- When crypto exchange FTX collapsed, U.S. Commodity Futures Trading Commission (CFTC) Chairman Rostin Behnam called for regulation of the industry.
- In the past year, nothing has been done to prevent another event like the fall of FTX, Behnam said at a conference Wednesday.
- Behnam urged Congress to pass the Financial Innovation and Technology for the 21st Century Act which would help define who regulates these markets.
There's nothing preventing another FTX-esque disaster in the cryptocurrency market, according to the U.S. Commodity Futures Trading Commission (CFTC) Chairman.
During the annual Financial Markets Quality Conference on Wednesday, Chairman Rostin Behnam said no regulatory changes have been enacted over the past year to prevent another crash like the one caused by FTX. The collapse of crypto exchange FTX happened after the company filed for bankruptcy after being unable to meet customer withdrawal requests.
A disaster of a similar scale was unlikely to occur given the decline in the size of the crypto market since the peak of the bubble, but concerns regarding the potential use of crypto in illicit finance are bringing the issue of legislation back to the forefront, Behnam said.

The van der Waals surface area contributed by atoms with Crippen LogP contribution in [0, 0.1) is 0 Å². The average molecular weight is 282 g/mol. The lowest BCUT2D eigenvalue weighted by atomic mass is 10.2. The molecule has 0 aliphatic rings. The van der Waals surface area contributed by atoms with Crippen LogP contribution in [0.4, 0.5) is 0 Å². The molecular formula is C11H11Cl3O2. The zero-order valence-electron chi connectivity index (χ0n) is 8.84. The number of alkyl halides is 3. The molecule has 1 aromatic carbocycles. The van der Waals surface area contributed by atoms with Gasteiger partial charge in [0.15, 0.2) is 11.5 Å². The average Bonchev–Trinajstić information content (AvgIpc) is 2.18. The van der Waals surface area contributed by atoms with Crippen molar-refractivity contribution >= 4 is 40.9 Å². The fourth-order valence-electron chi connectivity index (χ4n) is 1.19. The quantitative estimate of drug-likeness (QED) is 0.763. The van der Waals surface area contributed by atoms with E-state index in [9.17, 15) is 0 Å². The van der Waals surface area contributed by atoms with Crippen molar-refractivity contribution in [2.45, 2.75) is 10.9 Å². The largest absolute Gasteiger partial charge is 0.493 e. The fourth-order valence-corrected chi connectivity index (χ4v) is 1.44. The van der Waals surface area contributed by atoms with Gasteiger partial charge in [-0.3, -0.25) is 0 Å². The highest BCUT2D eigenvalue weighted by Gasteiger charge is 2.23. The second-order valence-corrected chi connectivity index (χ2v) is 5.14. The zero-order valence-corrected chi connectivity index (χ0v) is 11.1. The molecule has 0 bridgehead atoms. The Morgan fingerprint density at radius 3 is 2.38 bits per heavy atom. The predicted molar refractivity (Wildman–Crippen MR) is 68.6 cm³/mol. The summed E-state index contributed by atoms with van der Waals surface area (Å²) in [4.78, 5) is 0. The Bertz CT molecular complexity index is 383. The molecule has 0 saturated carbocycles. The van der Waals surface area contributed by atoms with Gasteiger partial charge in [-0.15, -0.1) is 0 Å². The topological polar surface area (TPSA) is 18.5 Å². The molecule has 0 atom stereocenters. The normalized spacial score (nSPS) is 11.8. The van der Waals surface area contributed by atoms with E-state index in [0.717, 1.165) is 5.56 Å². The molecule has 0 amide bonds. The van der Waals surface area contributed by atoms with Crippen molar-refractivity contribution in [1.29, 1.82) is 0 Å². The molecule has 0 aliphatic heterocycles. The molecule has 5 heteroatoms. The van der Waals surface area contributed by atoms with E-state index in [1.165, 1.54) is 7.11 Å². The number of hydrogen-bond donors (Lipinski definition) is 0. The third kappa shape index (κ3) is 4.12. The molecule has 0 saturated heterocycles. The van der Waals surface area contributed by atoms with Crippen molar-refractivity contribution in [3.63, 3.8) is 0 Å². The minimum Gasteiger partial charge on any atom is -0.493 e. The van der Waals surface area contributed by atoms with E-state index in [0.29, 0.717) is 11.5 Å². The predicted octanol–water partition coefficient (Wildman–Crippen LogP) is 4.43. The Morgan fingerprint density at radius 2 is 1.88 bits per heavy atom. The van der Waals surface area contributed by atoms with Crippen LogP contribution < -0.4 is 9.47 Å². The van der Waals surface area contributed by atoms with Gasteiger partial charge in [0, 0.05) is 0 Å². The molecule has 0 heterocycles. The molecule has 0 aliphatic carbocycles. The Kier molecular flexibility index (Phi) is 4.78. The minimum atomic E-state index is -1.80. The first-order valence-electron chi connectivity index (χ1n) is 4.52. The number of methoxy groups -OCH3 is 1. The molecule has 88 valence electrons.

Crypto regulation in the U.S. has been in a "holding pattern," Behnam said, due in no small part to the uncertainty around which crypto tokens are securities and which are commodities. Regulators feel it's unclear where the CFTC's jurisdiction ends and that of the U.S. Securities and Exchange Commission (SEC) begins.
"This is an inflection point where Congress needs to weigh in and, I think, create a new roadmap," Behnam said.
In terms of legislation that could provide the CFTC with the proper authority it needs to regulate crypto commodities, Behnam pointed to the Financial Innovation and Technology for the 21st Century Act.
"Essentially, it empowers us to regulate, through registration and other basic tools, these cash exchanges," Behnam said.
The bill was introduced in the House of Representatives but has sat in the Committee on Agriculture since the end of July.